Preservation Work Begins On Dugout Canoe Found At The Bottom of Wisconsin’s Lake Mendota

Photo courtesy of the Wisconsin Historical Society

Wisconsin Historical Society archaeologists, assisted by divers from the Dane County Sheriff’s Office, recovered the historic canoe from Lake Mendota on November 2, 2021

In June 2021, Tamara Thomsen, an underwater archaeologist with the Wisconsin Historical Society, was riding an underwater scooter in Madison, Wisconsin’s Lake Mendota when she spotted what she thought was a log. Upon further investigation, she found it to be a dugout canoe. She took several photos of the vessel and brought them into work to be examined. 

At first, the canoe appeared to have been crafted by a Boy Scout troop from the 1950s. However, Jim Skibo, a Wisconsin state archaeologist, noticed notched stones in the boat that resembled sinkers used by native fishermen’s nets. Because of this, a sliver of the vessel was removed for carbon dating. To their surprise, the canoe was around 1,200 years
old and most likely used by ancestors of the Ho-Chunk tribe or the 
Effigy Moundbuilders

Removing the Canoe 

It took months of planning to get the canoe removed safely from the bottom of the lake, but time was ticking. The sediment that had helped keep the canoe preserved was gone and now that the canoe was exposed, it was at risk of deteriorating.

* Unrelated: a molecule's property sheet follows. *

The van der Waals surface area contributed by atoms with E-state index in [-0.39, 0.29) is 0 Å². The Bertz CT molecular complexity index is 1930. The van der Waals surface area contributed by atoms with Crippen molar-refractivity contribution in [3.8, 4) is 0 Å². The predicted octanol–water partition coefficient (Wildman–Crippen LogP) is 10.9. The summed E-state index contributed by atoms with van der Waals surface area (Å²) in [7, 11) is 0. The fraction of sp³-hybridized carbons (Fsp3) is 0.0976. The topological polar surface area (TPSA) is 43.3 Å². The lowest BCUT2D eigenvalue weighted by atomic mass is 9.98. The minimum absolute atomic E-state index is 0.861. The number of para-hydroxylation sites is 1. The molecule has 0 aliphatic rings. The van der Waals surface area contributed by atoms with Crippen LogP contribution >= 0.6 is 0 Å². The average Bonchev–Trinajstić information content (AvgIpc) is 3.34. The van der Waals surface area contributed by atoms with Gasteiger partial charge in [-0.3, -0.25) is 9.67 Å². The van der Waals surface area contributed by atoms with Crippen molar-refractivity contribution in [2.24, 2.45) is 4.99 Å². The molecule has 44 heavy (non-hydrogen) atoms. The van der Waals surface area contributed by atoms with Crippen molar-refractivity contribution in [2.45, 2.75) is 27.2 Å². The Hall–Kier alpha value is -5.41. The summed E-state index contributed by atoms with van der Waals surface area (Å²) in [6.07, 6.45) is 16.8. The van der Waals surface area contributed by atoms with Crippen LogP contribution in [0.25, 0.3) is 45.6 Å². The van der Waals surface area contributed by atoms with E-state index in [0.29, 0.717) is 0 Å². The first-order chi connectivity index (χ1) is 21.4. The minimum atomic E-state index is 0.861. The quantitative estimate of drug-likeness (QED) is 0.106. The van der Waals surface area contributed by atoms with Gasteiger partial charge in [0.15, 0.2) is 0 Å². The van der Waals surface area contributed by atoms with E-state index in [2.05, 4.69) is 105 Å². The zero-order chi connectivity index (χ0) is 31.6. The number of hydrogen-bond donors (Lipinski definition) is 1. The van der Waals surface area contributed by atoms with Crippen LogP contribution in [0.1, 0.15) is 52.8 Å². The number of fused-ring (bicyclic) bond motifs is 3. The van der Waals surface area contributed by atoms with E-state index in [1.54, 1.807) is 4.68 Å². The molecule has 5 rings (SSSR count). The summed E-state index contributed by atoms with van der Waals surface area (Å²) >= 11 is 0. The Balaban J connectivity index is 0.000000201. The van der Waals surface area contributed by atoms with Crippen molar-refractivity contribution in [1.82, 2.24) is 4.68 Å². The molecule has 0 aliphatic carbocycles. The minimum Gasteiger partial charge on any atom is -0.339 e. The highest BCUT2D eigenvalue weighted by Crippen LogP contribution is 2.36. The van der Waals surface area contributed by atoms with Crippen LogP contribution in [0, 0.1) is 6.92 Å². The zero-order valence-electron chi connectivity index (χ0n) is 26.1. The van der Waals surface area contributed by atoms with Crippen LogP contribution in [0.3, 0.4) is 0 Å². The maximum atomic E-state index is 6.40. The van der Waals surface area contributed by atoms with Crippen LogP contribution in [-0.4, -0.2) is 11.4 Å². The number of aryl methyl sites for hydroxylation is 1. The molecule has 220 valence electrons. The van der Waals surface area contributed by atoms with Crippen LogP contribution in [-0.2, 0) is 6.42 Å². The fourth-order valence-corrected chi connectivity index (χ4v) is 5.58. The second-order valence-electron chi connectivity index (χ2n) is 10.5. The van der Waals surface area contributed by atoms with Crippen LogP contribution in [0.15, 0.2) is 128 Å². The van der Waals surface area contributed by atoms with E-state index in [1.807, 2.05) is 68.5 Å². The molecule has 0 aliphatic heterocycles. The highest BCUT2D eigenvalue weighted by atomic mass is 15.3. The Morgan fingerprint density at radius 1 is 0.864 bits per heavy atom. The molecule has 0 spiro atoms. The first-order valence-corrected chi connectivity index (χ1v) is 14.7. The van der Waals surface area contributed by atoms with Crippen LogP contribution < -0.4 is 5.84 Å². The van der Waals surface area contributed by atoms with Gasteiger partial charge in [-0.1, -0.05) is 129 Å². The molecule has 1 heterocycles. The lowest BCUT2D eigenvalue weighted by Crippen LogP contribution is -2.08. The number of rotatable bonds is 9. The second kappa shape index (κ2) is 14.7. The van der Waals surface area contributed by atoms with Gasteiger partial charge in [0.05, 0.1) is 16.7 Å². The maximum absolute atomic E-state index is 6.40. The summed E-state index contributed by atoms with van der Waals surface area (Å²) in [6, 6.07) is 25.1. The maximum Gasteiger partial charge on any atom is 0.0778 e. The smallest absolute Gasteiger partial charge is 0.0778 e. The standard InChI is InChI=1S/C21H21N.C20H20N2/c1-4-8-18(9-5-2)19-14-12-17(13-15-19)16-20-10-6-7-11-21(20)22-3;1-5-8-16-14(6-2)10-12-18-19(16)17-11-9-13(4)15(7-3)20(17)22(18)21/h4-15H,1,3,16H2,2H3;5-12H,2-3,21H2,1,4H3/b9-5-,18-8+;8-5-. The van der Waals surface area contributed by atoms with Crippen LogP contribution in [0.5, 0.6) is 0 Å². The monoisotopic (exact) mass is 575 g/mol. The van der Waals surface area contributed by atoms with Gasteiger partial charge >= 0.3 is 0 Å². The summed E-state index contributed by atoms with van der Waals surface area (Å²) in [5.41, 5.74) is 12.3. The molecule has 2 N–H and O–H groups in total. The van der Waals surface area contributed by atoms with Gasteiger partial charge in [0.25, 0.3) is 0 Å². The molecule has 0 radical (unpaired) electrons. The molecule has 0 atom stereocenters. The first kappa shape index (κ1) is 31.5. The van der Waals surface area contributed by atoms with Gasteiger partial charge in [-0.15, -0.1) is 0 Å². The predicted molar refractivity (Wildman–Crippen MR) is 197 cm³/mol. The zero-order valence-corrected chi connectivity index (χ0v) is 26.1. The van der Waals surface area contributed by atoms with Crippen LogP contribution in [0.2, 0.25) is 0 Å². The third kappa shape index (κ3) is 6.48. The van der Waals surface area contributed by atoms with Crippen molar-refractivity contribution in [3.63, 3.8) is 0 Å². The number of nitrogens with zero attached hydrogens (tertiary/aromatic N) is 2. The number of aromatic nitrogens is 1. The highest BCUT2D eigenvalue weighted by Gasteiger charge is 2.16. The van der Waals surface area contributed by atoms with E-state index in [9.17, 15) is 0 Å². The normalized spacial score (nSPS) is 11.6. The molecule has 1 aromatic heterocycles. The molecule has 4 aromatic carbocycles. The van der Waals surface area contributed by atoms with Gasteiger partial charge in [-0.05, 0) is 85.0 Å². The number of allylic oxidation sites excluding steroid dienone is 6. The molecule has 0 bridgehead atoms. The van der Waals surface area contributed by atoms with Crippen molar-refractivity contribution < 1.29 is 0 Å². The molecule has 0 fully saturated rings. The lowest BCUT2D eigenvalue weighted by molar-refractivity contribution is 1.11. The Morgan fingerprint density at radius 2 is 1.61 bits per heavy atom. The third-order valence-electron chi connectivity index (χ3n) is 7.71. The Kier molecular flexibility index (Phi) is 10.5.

The Wisconsin Historical Society teamed up with the state’s Native American tribes to execute a plan that safely removed the canoe from the lake. In early November, an archeological team spent three days excavating the canoe and then safely bringing it 27 feet to the surface using inflatable bags

As the canoe was carefully brought onshore, people began to cheer. It was an emotional moment. While 37 dugout canoes have been found in Wisconsin, this one is the oldest
and the most in-tact. 

Preservation Efforts 

Now that the dugout canoe has been safely removed from Lake Mendota, the preservation efforts have begun. The efforts will take close to three years to complete. The canoe will be submerged in a tank full of tap water and a bio deterrent to help prevent bacteria from
growing on the vessel. 

From there, a chemical, polyethylene glycol, will slowly be added to the tank to help aid in preservation. Once the polyethylene glycol has settled, the canoe will be removed from the
tank and then freeze-dried. 

Once the canoe is perfectly preserved, it will be ready for display, just in time for the grand opening of the new Wisconsin History Museum in 2026.